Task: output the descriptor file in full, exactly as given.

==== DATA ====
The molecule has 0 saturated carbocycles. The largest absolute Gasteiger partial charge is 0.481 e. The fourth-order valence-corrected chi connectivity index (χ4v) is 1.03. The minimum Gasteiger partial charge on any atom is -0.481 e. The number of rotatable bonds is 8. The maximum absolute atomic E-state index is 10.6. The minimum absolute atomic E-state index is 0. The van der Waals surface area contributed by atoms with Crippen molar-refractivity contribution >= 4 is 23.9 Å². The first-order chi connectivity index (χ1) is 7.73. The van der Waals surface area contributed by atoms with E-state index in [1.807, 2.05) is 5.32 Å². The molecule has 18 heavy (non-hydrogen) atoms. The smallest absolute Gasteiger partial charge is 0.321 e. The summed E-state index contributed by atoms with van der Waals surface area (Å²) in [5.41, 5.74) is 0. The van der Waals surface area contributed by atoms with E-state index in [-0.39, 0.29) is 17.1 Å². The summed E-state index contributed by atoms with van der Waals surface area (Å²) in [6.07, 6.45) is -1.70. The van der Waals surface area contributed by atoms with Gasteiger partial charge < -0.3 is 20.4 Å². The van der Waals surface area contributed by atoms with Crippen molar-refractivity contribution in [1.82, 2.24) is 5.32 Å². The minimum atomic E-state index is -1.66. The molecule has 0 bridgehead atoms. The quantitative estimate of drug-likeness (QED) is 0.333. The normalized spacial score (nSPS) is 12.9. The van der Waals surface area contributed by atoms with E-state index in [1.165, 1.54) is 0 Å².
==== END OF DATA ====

The molecule has 0 saturated carbocycles. The largest absolute Gasteiger partial charge is 0.481 e. The fourth-order valence-corrected chi connectivity index (χ4v) is 1.03. The minimum Gasteiger partial charge on any atom is -0.481 e. The number of rotatable bonds is 8. The maximum absolute atomic E-state index is 10.6. The minimum absolute atomic E-state index is 0. The van der Waals surface area contributed by atoms with Crippen molar-refractivity contribution >= 4 is 23.9 Å². The first-order chi connectivity index (χ1) is 7.73. The van der Waals surface area contributed by atoms with E-state index in [1.807, 2.05) is 5.32 Å². The molecule has 18 heavy (non-hydrogen) atoms. The smallest absolute Gasteiger partial charge is 0.321 e. The summed E-state index contributed by atoms with van der Waals surface area (Å²) in [5.41, 5.74) is 0. The van der Waals surface area contributed by atoms with E-state index in [-0.39, 0.29) is 17.1 Å². The summed E-state index contributed by atoms with van der Waals surface area (Å²) in [6.07, 6.45) is -1.70. The van der Waals surface area contributed by atoms with Gasteiger partial charge < -0.3 is 20.4 Å². The van der Waals surface area contributed by atoms with Crippen molar-refractivity contribution in [1.82, 2.24) is 5.32 Å². The minimum atomic E-state index is -1.66. The molecule has 0 bridgehead atoms. The quantitative estimate of drug-likeness (QED) is 0.333. The normalized spacial score (nSPS) is 12.9. The van der Waals surface area contributed by atoms with E-state index in [1.165, 1.54) is 0 Å².